1. Curry, Kim PhD, FNP-C, FAANP
  2. Editor-in-Chief

Article Content

There is no doubt that writing for publication is a marathon-length endeavor and not a quick sprint down the road. Understandably, fatigue sets in as authors transform work into publishable material and then wait through a lengthy peer review and editing process. The relief when a manuscript is accepted after much time and effort can be profound. However, that is not the time to sit back and relax. Think of it as a time to celebrate. Some party planning is in order, but you will need to make sure it is the kind of celebration of achievement that moves your career forward. One thing you will need to plan is how to "publicize your publication" or to ensure that your published article is as visible as possible.


The importance to authors of postpublication marketing strategies cannot be overstated, yet many of us tend to overlook it. It is smart to remember that thousands of articles are published each year in nursing and other health sciences. Authors do themselves a disservice if they do not ensure that their hard work is it being read and discussed. This promotes and enhances future scholarship plans. If you are not already engaging with media to help you spread the word, it is time to take a few quick and easy steps to do so.


Think of it this way: Your manuscript has sprouted wings and is flying off. Now your job is to make sure it stays aloft and travels far. Feature articles published in JAANP include a graphic that displays all mentions of the article in the media. Article citations and media views are included in the article's metrics, or visibility scores. In JAANP, each article's webpage includes its Altmetrics score for all viewers to see. Authors can increase their own Altmetrics score by engaging with media, including social media, to ensure the article is visible and being discussed.


There are several benefits to authors of engaging in postpublication publicity for each article. By actively marketing the publication, authors increase the chance that the article will be noticed and cited by authors in the future. Citations, or the number of times your article is used as a reference in another article, can add up quickly over a career and enhance the reputation of authors involved in highly cited publications. In addition, by making sure important information in the article is widely disseminated and discussed, authors often find themselves receiving speaker invitations and locating colleagues with similar interests who can serve as future collaborators.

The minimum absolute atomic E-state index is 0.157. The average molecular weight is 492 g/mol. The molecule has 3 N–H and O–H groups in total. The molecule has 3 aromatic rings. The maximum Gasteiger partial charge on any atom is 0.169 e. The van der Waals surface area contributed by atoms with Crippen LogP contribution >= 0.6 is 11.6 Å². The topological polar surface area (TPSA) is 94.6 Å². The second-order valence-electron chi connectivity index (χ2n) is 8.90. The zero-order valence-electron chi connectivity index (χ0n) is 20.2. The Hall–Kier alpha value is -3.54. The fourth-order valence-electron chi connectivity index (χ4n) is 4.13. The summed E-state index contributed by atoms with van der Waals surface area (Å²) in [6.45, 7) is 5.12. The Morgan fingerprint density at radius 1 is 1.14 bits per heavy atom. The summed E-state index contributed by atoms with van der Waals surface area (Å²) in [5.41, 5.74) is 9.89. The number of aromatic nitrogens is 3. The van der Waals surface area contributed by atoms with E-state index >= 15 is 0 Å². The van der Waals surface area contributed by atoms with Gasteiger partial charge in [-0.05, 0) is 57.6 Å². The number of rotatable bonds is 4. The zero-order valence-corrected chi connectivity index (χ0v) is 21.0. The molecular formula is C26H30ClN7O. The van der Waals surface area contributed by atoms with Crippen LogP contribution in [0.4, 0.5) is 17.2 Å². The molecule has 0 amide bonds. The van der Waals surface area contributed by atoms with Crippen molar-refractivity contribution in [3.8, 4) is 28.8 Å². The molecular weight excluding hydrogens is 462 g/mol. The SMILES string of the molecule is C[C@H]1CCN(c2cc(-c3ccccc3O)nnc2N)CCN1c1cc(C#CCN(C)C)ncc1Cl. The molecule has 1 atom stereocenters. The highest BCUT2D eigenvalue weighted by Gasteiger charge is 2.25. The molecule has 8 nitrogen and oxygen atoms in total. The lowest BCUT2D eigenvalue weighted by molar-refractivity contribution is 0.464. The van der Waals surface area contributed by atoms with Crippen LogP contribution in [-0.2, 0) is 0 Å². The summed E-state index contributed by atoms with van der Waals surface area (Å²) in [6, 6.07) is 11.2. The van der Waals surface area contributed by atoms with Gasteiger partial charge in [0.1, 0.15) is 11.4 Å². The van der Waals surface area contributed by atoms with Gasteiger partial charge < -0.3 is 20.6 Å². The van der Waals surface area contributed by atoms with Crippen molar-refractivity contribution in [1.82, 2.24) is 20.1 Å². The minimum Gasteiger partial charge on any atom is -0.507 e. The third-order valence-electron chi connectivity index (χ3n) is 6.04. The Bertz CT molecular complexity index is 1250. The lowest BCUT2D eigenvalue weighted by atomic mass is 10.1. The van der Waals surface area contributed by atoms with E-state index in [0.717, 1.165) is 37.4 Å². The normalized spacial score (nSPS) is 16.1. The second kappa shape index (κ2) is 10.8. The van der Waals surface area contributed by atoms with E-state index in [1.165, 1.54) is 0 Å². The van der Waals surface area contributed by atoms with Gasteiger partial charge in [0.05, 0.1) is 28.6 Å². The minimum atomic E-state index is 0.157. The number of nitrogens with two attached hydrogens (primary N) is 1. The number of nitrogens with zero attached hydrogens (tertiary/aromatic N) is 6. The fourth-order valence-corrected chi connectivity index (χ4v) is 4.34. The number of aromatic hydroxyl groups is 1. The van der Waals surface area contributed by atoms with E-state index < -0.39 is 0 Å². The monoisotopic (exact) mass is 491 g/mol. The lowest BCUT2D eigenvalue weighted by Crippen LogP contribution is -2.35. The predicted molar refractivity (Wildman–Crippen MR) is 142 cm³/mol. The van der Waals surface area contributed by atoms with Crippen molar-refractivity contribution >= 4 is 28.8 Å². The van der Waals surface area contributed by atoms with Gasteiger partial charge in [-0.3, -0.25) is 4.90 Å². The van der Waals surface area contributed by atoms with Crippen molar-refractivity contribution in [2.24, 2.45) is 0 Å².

At JAANP, we assist authors in this effort by working with our publisher, Lippincott, to notify AANP members of articles published in each issue of the journal. We also highlight some of our feature articles in AANP SmartBrief, and we tweet about selected features. Each month, a podcast that mentions and provides an overview of the journal's features is created and posted to our website. Our monthly podcasts feature a brief interview with one of the authors featured in the issue. Podcasts are available to AANP members and nonmembers alike. They are popular globally, with hundreds of users each month. However, these efforts cannot equal the efforts of individual authors promoting their work.


In addition to the support provided by the journal and publisher, there are several specific tips for authors that should not be overlooked. As you read through these, please note that mention of social media platforms and other brands does not imply endorsement. It is just an acknowledgement that they are used at times for professional communication. Here are a few tips:


First, every publication should be shared on social media. Many people use Twitter to communicate about work life, and you, along with millions of others, will see many savvy authors tweeting about their latest manuscripts. Be sure to include this in your publicity plan. Although Facebook and Instagram tend to be used for more personal items, there are Facebook groups that may be appropriate for your material. Best practices for social media include double checking spelling and grammar, keep the information brief, and include a link whenever possible. On Twitter, use one or two relevant hashtags to ensure key individuals or groups see your work.


In addition to social media, have you made a plan to present a poster or give a presentation about your material? Think of these as ways to get additional mileage from the work you have done. Although these methods will not reach as many people as social media, by targeting conferences in your specialty area, you will reach a more tailored audience of like-minded individuals.


Be sure to share your abstract in your work or school setting. It is also permissible to share a few copies of your manuscript with colleagues or interested students. Also consider volunteering for a podcast or creating a short YouTube video about your work. You can even call a local TV station to discuss your findings. Media outlets are always in search of pertinent health topics and nurses are popular guests. Finally, do not forget to update your CV and your profile in LinkedIn and Doximity, if you use them.


It may be hard to believe, but authors have a great deal of control over how much traction, or influence, their work will have, simply by being assertive and repetitive about pointing it out. An infographic "Increasing the impact of your publication" is available on our website for your use.